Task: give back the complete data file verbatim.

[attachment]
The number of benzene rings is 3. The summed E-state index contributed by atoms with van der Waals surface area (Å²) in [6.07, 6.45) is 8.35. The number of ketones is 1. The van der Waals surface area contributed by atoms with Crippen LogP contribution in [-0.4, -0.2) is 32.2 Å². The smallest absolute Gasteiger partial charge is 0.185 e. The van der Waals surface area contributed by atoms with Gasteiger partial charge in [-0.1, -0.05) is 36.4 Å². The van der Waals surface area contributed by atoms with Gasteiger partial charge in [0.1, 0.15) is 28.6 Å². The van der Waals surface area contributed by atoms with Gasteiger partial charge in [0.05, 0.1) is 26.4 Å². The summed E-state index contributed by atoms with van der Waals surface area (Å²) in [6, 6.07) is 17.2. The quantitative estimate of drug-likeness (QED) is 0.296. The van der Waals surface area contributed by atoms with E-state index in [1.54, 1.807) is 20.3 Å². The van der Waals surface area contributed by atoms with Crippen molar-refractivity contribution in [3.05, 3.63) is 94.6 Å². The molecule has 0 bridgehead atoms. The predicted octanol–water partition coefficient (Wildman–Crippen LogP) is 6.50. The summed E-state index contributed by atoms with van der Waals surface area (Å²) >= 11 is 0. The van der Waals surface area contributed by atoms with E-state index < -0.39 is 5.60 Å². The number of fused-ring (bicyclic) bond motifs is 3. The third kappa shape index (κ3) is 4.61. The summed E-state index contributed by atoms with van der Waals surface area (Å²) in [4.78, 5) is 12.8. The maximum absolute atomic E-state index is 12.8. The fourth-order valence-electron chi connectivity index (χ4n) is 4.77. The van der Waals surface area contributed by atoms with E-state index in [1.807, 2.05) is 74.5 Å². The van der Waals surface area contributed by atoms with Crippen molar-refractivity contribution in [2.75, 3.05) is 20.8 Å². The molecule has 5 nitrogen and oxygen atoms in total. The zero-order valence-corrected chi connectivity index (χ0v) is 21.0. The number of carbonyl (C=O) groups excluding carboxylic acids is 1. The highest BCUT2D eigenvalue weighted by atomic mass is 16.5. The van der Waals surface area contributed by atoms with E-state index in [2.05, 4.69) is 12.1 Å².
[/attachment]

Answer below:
The number of benzene rings is 3. The summed E-state index contributed by atoms with van der Waals surface area (Å²) in [6.07, 6.45) is 8.35. The number of ketones is 1. The van der Waals surface area contributed by atoms with Crippen LogP contribution in [-0.4, -0.2) is 32.2 Å². The smallest absolute Gasteiger partial charge is 0.185 e. The van der Waals surface area contributed by atoms with Gasteiger partial charge in [-0.1, -0.05) is 36.4 Å². The van der Waals surface area contributed by atoms with Gasteiger partial charge in [0.1, 0.15) is 28.6 Å². The van der Waals surface area contributed by atoms with Gasteiger partial charge in [0.05, 0.1) is 26.4 Å². The summed E-state index contributed by atoms with van der Waals surface area (Å²) in [6, 6.07) is 17.2. The quantitative estimate of drug-likeness (QED) is 0.296. The van der Waals surface area contributed by atoms with E-state index in [1.54, 1.807) is 20.3 Å². The van der Waals surface area contributed by atoms with Crippen molar-refractivity contribution in [3.05, 3.63) is 94.6 Å². The molecule has 0 bridgehead atoms. The predicted octanol–water partition coefficient (Wildman–Crippen LogP) is 6.50. The summed E-state index contributed by atoms with van der Waals surface area (Å²) >= 11 is 0. The van der Waals surface area contributed by atoms with E-state index < -0.39 is 5.60 Å². The number of fused-ring (bicyclic) bond motifs is 3. The third kappa shape index (κ3) is 4.61. The summed E-state index contributed by atoms with van der Waals surface area (Å²) in [4.78, 5) is 12.8. The maximum absolute atomic E-state index is 12.8. The fourth-order valence-electron chi connectivity index (χ4n) is 4.77. The van der Waals surface area contributed by atoms with E-state index in [1.807, 2.05) is 74.5 Å². The van der Waals surface area contributed by atoms with Crippen molar-refractivity contribution in [2.75, 3.05) is 20.8 Å². The molecule has 5 nitrogen and oxygen atoms in total. The zero-order valence-corrected chi connectivity index (χ0v) is 21.0. The number of carbonyl (C=O) groups excluding carboxylic acids is 1. The highest BCUT2D eigenvalue weighted by atomic mass is 16.5. The van der Waals surface area contributed by atoms with E-state index in [2.05, 4.69) is 12.1 Å².